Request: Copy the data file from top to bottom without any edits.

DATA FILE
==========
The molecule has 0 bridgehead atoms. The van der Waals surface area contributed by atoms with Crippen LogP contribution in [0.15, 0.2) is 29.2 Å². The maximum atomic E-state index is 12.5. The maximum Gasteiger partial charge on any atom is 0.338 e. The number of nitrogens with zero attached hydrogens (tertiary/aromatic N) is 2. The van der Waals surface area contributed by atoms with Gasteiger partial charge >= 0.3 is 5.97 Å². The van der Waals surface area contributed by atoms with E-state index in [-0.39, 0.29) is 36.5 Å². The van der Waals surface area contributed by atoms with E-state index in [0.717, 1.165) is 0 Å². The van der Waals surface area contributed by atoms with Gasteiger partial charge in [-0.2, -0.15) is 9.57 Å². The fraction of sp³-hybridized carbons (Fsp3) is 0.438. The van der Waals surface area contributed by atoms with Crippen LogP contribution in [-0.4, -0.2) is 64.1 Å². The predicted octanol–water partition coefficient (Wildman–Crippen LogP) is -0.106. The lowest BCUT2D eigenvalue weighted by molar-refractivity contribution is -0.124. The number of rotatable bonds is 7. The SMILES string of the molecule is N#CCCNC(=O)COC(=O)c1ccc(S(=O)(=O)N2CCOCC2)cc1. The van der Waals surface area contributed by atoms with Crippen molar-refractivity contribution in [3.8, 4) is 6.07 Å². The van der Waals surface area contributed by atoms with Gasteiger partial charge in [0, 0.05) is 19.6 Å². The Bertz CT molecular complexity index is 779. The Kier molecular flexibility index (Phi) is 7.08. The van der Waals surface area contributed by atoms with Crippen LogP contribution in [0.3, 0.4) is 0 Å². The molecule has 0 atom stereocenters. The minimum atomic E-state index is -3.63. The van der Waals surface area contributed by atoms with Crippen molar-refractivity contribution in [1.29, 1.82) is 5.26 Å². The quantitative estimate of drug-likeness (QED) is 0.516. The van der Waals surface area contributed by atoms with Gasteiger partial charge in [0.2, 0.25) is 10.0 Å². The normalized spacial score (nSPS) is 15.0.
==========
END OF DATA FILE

The molecule has 0 bridgehead atoms. The van der Waals surface area contributed by atoms with Crippen LogP contribution in [0.15, 0.2) is 29.2 Å². The maximum atomic E-state index is 12.5. The maximum Gasteiger partial charge on any atom is 0.338 e. The number of nitrogens with zero attached hydrogens (tertiary/aromatic N) is 2. The van der Waals surface area contributed by atoms with Gasteiger partial charge >= 0.3 is 5.97 Å². The van der Waals surface area contributed by atoms with E-state index in [-0.39, 0.29) is 36.5 Å². The van der Waals surface area contributed by atoms with E-state index in [0.717, 1.165) is 0 Å². The van der Waals surface area contributed by atoms with Gasteiger partial charge in [-0.2, -0.15) is 9.57 Å². The fraction of sp³-hybridized carbons (Fsp3) is 0.438. The van der Waals surface area contributed by atoms with Crippen LogP contribution in [-0.4, -0.2) is 64.1 Å². The predicted octanol–water partition coefficient (Wildman–Crippen LogP) is -0.106. The lowest BCUT2D eigenvalue weighted by molar-refractivity contribution is -0.124. The number of rotatable bonds is 7. The SMILES string of the molecule is N#CCCNC(=O)COC(=O)c1ccc(S(=O)(=O)N2CCOCC2)cc1. The van der Waals surface area contributed by atoms with Crippen molar-refractivity contribution in [3.8, 4) is 6.07 Å². The van der Waals surface area contributed by atoms with Gasteiger partial charge in [0, 0.05) is 19.6 Å². The Bertz CT molecular complexity index is 779. The Kier molecular flexibility index (Phi) is 7.08. The van der Waals surface area contributed by atoms with Crippen LogP contribution in [0.3, 0.4) is 0 Å². The molecule has 0 atom stereocenters. The minimum atomic E-state index is -3.63. The van der Waals surface area contributed by atoms with Crippen molar-refractivity contribution in [1.29, 1.82) is 5.26 Å². The quantitative estimate of drug-likeness (QED) is 0.516. The van der Waals surface area contributed by atoms with Gasteiger partial charge in [0.2, 0.25) is 10.0 Å². The normalized spacial score (nSPS) is 15.0.